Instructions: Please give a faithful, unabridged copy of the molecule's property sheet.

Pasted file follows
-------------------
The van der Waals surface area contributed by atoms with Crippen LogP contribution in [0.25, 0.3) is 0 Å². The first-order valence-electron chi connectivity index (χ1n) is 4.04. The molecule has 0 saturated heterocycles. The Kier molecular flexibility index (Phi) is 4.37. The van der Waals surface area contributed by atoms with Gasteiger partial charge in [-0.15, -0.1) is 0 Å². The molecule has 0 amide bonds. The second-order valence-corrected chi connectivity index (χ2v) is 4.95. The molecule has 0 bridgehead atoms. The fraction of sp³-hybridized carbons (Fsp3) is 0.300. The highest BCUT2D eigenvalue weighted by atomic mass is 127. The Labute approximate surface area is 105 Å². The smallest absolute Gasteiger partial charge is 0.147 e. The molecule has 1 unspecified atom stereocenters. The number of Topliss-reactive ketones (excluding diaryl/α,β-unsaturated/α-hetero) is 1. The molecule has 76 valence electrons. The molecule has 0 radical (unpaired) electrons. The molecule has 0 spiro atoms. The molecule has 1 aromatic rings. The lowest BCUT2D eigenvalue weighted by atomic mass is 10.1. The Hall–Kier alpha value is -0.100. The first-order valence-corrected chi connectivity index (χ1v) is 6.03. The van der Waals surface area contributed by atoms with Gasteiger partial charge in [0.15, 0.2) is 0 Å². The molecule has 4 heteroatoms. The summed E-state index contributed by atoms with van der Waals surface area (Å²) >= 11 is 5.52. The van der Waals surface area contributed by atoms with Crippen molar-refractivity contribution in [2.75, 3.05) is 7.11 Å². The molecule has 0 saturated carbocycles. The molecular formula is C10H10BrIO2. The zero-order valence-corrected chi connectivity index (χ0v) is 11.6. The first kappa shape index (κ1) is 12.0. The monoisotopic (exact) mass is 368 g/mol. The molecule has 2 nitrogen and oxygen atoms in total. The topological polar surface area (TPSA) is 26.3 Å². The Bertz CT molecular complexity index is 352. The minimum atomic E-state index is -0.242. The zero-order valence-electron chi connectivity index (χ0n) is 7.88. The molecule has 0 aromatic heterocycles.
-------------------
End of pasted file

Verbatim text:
The van der Waals surface area contributed by atoms with Crippen LogP contribution in [0.25, 0.3) is 0 Å². The first-order valence-electron chi connectivity index (χ1n) is 4.04. The molecule has 0 saturated heterocycles. The Kier molecular flexibility index (Phi) is 4.37. The van der Waals surface area contributed by atoms with Gasteiger partial charge in [-0.15, -0.1) is 0 Å². The molecule has 0 amide bonds. The second-order valence-corrected chi connectivity index (χ2v) is 4.95. The molecule has 0 bridgehead atoms. The fraction of sp³-hybridized carbons (Fsp3) is 0.300. The highest BCUT2D eigenvalue weighted by atomic mass is 127. The Labute approximate surface area is 105 Å². The smallest absolute Gasteiger partial charge is 0.147 e. The molecule has 1 unspecified atom stereocenters. The number of Topliss-reactive ketones (excluding diaryl/α,β-unsaturated/α-hetero) is 1. The molecule has 76 valence electrons. The molecule has 0 radical (unpaired) electrons. The molecule has 0 spiro atoms. The molecule has 1 aromatic rings. The lowest BCUT2D eigenvalue weighted by atomic mass is 10.1. The Hall–Kier alpha value is -0.100. The first-order valence-corrected chi connectivity index (χ1v) is 6.03. The van der Waals surface area contributed by atoms with Gasteiger partial charge in [0.15, 0.2) is 0 Å². The molecule has 4 heteroatoms. The summed E-state index contributed by atoms with van der Waals surface area (Å²) >= 11 is 5.52. The van der Waals surface area contributed by atoms with Crippen molar-refractivity contribution in [2.75, 3.05) is 7.11 Å². The molecule has 0 saturated carbocycles. The molecular formula is C10H10BrIO2. The zero-order valence-corrected chi connectivity index (χ0v) is 11.6. The first kappa shape index (κ1) is 12.0. The monoisotopic (exact) mass is 368 g/mol. The molecule has 2 nitrogen and oxygen atoms in total. The topological polar surface area (TPSA) is 26.3 Å². The Bertz CT molecular complexity index is 352. The minimum atomic E-state index is -0.242. The zero-order valence-electron chi connectivity index (χ0n) is 7.88. The molecule has 0 aromatic heterocycles.